When you meet the Mufutas, they will regale you with kindness.
They will welcome you up the stairs to their second-floor apartment in a sprawling North Charleston complex. The air inside is stiflingly warm and still, so they will explain the air conditioner is broken. The living room is sparsely decorated but fully furnished — a table here, a loveseat there, a floor lamp, a coffee table, a television turned on with the audio on mute.
You want to know their story. It is one they have told many times.
To officials at the United Nations. To the U.S. Department of Homeland Security. To volunteers for Lutheran Services Carolinas. More recently, to journalists in a country fraught with fear and distrust of people like them: Refugees. Citizens of no land. Upended by war, they have lived their whole lives on the edge of hope and despair, until now.
Their memories never wander too far. Bakemayi Mufuta is haunted by the specters of his uncle, murdered, and his sisters, raped. He was 7 years old when his father carried him on his back from the Democratic Republic of Congo to the Zambian border. His wife, Rose, was 15 or 16 when soldiers lit her family's house on fire and killed her adoptive mother's daughter in tribal retribution. Congo was no longer safe for her family, either.
Bakemayi is 30 now and lanky with a close-shaven beard and a bountiful smile. Rose is 22 and wears her hair in tight, crimson-hued twists. The Mufutas and their two daughters landed at Charleston International Airport at 10:17 p.m. Jan. 26 — one day before President Donald Trump halted the U.S. refugee admissions program with the stroke of his pen.
For now, the president's order has blocked for four months the resettlement of 261 refugees in South Carolina through Lutheran Services Carolinas, the state's largest refugee resettlement agency. Since 1979, Lutheran Services Carolinas has resettled more than 11,000 refugees in North and South Carolina. But in the wake of the president's ban, their resettlement work has come to a standstill. A family of seven from Congo was scheduled to travel to the U.S. on Feb. 15. Their flight was canceled and they returned to a refugee camp.
'Suffering. It was too much'
For their first night in the U.S., the Mufutas stayed with Vanessa Gongora, a volunteer for Lutheran Services Carolinas. Gongora and a bevy of volunteers are helping the Mufutas adjust to their new lives. When they arrived, Gongora remembers how they marveled at her home's running water and later, how they gawked at Wal-Mart Supercenter's aisles of every size and shape of food. The variety of tomato-based condiments seemed endless — ketchup, salsa, marinara and pizza sauce. Gongora explained them all.
One month ago, the Mufutas were living in a small mud-mortared hut with a grass-thatched roof in a refugee camp in Zambia. Their source of water was a hand pump. Usually, they ate one meal a day — nshima, a thick, hot paste of maize flour and water. And Bakemayi did back-breaking work repairing and installing water pumps for $36 a month.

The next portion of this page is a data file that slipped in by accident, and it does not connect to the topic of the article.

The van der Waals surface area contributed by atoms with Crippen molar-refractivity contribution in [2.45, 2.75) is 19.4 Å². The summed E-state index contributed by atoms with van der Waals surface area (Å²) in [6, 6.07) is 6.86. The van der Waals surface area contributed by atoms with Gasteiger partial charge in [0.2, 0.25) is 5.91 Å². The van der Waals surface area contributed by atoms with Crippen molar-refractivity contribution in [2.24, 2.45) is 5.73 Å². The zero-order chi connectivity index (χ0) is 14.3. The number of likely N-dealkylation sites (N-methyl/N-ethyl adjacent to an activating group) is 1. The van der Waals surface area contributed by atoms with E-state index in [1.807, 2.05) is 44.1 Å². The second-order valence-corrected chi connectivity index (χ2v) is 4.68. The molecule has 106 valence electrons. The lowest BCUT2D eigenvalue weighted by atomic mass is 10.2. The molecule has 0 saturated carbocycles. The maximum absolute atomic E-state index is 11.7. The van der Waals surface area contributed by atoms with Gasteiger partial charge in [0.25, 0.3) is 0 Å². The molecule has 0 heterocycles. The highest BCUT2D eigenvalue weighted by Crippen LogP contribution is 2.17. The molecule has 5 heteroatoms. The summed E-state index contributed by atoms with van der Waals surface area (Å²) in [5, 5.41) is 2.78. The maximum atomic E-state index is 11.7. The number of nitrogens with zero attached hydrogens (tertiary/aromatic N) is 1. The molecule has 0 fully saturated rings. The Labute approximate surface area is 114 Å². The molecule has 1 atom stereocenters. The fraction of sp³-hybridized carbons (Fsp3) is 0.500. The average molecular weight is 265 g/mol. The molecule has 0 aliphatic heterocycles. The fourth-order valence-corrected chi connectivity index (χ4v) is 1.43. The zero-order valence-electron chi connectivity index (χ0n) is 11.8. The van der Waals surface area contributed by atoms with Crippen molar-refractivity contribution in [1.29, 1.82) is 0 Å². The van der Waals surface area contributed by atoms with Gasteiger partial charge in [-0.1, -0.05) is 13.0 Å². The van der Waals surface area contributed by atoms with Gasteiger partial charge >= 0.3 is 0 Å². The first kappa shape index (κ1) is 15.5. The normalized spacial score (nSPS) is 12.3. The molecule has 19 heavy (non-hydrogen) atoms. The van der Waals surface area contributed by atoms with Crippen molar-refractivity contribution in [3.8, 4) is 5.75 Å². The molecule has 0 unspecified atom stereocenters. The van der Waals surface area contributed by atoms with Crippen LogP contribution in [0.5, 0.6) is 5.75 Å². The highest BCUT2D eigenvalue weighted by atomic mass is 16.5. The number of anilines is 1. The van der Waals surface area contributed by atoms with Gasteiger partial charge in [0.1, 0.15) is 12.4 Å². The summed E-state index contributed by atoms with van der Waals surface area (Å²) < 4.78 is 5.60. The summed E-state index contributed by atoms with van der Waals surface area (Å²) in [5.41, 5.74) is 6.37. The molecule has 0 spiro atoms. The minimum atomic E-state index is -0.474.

About life in the camp, "you have no right to move, to do any business," Bakemayi says. "Suffering. It was too much."
Bakemayi, a Pentecostal pastor at the camp, found solace in his Bible, one of the few possessions he carried overseas. He flips through crinkled and yellowed pages until he finds it, outlined in blue ballpoint pen. This is Bakemayi's scripture, Isaiah 53:2-5:
"It was the will of the LORD that his servant should grow like a plant taking root in dry ground. He had no dignity or beauty to make us take notice of him, nothing that would draw us to him ... But he endured the suffering that should have been ours, the pain that we should have borne ..."
These words reminded Bakemayi his suffering was not in vain.
'We are happy'
Three-year-old Georgina is wide-eyed and shy with strangers, but only at first. She sits on top of the dining table, mashing nshima between her fingers over a plate of dried fish and mushrooms. Her older sister, Promise, 6, studies her parents' old photographs of the camp. On the carpet is a Lisa Frank coloring book full of scribbles. The room where they share a full-sized bed is awash in donated dolls, toys and books.
Shortly after Rose arrived at the camp, she and Bakemay fell in love and within months they were married. But their lives and, later, those of their children were still in peril on the Zambian border, which foreigners from Congo would cross to terrorize refugees in the camp. In 2013, Bakemayi embarked on the long process of resettling to a third country.
A letter from the U.S. government came in August, informing the Mufutas that they were the lucky ones. Four months later, on Jan. 25, they boarded a six-hour flight from Zambia to Dubai. From there, a 15-hour flight to Chicago and a two-hour flight to Charleston. At Gongora's house, Bakemayi stayed up all night because he wanted to see America in the morning. When the sun hit the horizon, Bakemayi peaked out the window. He opened the front door and stepped outside to a quiet street and a row of houses.
Americans, he discovered, are friendly people. The food is plentiful. There are lots of jobs. Rose already has an interview lined up with a bakery. Bakemayi is strong. He says he will do anything for work. They have already found their new church. Soon they will learn how to use the bus system. The girls will enroll in school. Their near-fluent English will improve.
"We are happy," Bakemayi says.
While Bakemayi prepares dinner and the children watch TV, Rose reads Proverbs 4:23: "Keep your heart with all vigilance, for from it flow the springs of life."
In the pages of Scripture, Rose tries to forget, though her memories still flood back. They miss their friends stuck in Zambia, the unlucky ones, with no hope and no future.
"We are praying," Rose says, "that God can touch the president's heart."